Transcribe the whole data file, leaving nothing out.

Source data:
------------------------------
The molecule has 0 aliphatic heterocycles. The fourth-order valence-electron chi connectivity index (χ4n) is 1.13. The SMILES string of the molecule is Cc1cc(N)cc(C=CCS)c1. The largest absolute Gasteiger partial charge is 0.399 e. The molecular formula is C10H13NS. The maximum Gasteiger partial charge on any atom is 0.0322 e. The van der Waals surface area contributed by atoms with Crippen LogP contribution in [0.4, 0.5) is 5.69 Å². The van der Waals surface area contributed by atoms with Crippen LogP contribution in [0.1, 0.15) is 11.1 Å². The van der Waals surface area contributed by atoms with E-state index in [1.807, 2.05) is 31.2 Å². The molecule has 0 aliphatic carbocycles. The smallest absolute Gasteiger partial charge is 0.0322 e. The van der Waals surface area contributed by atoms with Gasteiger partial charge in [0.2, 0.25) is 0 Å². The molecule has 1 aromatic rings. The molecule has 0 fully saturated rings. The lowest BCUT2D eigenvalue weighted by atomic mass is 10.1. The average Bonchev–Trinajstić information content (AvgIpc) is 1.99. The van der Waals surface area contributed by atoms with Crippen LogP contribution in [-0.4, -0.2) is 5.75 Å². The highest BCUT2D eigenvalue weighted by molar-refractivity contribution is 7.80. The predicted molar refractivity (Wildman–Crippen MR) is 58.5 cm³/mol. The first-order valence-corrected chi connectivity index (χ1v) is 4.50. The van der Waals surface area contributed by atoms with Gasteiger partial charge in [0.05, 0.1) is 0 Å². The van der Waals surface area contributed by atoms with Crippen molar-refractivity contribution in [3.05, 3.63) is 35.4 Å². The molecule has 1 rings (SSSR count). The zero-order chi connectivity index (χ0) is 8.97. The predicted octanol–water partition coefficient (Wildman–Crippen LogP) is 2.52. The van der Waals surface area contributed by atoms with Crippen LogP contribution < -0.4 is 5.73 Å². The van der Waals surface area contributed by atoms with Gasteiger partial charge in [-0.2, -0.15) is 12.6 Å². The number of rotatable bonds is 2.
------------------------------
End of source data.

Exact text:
The molecule has 0 aliphatic heterocycles. The fourth-order valence-electron chi connectivity index (χ4n) is 1.13. The SMILES string of the molecule is Cc1cc(N)cc(C=CCS)c1. The largest absolute Gasteiger partial charge is 0.399 e. The molecular formula is C10H13NS. The maximum Gasteiger partial charge on any atom is 0.0322 e. The van der Waals surface area contributed by atoms with Crippen LogP contribution in [0.4, 0.5) is 5.69 Å². The van der Waals surface area contributed by atoms with Crippen LogP contribution in [0.1, 0.15) is 11.1 Å². The van der Waals surface area contributed by atoms with E-state index in [1.807, 2.05) is 31.2 Å². The molecule has 0 aliphatic carbocycles. The smallest absolute Gasteiger partial charge is 0.0322 e. The van der Waals surface area contributed by atoms with Gasteiger partial charge in [0.2, 0.25) is 0 Å². The molecule has 1 aromatic rings. The molecule has 0 fully saturated rings. The lowest BCUT2D eigenvalue weighted by atomic mass is 10.1. The average Bonchev–Trinajstić information content (AvgIpc) is 1.99. The van der Waals surface area contributed by atoms with Crippen LogP contribution in [-0.4, -0.2) is 5.75 Å². The highest BCUT2D eigenvalue weighted by molar-refractivity contribution is 7.80. The predicted molar refractivity (Wildman–Crippen MR) is 58.5 cm³/mol. The first-order valence-corrected chi connectivity index (χ1v) is 4.50. The van der Waals surface area contributed by atoms with Gasteiger partial charge in [0.05, 0.1) is 0 Å². The van der Waals surface area contributed by atoms with Crippen molar-refractivity contribution in [3.05, 3.63) is 35.4 Å². The molecule has 1 rings (SSSR count). The zero-order chi connectivity index (χ0) is 8.97. The predicted octanol–water partition coefficient (Wildman–Crippen LogP) is 2.52. The van der Waals surface area contributed by atoms with Crippen LogP contribution < -0.4 is 5.73 Å². The van der Waals surface area contributed by atoms with Gasteiger partial charge in [-0.2, -0.15) is 12.6 Å². The number of rotatable bonds is 2.